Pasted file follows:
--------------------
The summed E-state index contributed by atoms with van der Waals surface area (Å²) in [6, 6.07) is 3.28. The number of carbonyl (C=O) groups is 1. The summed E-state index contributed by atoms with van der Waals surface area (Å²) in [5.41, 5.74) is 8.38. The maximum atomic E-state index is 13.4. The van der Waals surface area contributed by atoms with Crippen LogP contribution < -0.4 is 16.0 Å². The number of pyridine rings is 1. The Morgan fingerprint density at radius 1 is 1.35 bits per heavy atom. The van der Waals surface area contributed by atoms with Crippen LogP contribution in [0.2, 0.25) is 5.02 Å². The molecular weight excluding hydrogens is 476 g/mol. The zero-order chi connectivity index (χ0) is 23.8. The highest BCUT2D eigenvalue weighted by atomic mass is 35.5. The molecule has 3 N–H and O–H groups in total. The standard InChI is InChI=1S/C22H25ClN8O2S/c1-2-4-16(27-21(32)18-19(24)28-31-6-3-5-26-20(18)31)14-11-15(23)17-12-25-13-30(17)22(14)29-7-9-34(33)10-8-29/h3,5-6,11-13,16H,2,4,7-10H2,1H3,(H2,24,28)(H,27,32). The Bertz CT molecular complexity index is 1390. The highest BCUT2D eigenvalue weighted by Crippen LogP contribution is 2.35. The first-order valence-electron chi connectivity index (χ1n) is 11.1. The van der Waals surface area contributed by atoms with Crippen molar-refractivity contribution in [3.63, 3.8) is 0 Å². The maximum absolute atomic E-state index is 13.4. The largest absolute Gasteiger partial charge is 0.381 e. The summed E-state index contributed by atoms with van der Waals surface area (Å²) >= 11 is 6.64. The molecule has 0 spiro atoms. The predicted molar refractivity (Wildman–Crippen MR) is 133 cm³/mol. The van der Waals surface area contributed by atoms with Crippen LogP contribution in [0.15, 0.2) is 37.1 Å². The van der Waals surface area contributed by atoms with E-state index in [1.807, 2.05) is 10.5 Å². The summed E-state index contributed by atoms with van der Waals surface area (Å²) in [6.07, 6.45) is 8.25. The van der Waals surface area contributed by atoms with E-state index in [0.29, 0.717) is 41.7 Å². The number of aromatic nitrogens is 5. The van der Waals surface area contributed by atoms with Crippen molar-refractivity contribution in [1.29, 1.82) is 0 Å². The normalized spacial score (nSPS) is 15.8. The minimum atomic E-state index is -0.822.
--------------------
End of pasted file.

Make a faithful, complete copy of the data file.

The summed E-state index contributed by atoms with van der Waals surface area (Å²) in [6, 6.07) is 3.28. The number of carbonyl (C=O) groups is 1. The summed E-state index contributed by atoms with van der Waals surface area (Å²) in [5.41, 5.74) is 8.38. The maximum atomic E-state index is 13.4. The van der Waals surface area contributed by atoms with Crippen LogP contribution < -0.4 is 16.0 Å². The number of pyridine rings is 1. The Morgan fingerprint density at radius 1 is 1.35 bits per heavy atom. The van der Waals surface area contributed by atoms with Crippen LogP contribution in [0.2, 0.25) is 5.02 Å². The molecular weight excluding hydrogens is 476 g/mol. The zero-order chi connectivity index (χ0) is 23.8. The highest BCUT2D eigenvalue weighted by atomic mass is 35.5. The molecule has 3 N–H and O–H groups in total. The standard InChI is InChI=1S/C22H25ClN8O2S/c1-2-4-16(27-21(32)18-19(24)28-31-6-3-5-26-20(18)31)14-11-15(23)17-12-25-13-30(17)22(14)29-7-9-34(33)10-8-29/h3,5-6,11-13,16H,2,4,7-10H2,1H3,(H2,24,28)(H,27,32). The Bertz CT molecular complexity index is 1390. The highest BCUT2D eigenvalue weighted by Crippen LogP contribution is 2.35. The first-order valence-electron chi connectivity index (χ1n) is 11.1. The van der Waals surface area contributed by atoms with Crippen molar-refractivity contribution in [3.63, 3.8) is 0 Å². The maximum absolute atomic E-state index is 13.4. The largest absolute Gasteiger partial charge is 0.381 e. The summed E-state index contributed by atoms with van der Waals surface area (Å²) >= 11 is 6.64. The molecule has 0 spiro atoms. The predicted molar refractivity (Wildman–Crippen MR) is 133 cm³/mol. The van der Waals surface area contributed by atoms with Crippen LogP contribution in [0.15, 0.2) is 37.1 Å². The van der Waals surface area contributed by atoms with E-state index in [1.807, 2.05) is 10.5 Å². The summed E-state index contributed by atoms with van der Waals surface area (Å²) in [6.07, 6.45) is 8.25. The van der Waals surface area contributed by atoms with E-state index in [0.29, 0.717) is 41.7 Å². The number of aromatic nitrogens is 5. The van der Waals surface area contributed by atoms with Crippen molar-refractivity contribution in [1.29, 1.82) is 0 Å². The normalized spacial score (nSPS) is 15.8. The minimum atomic E-state index is -0.822.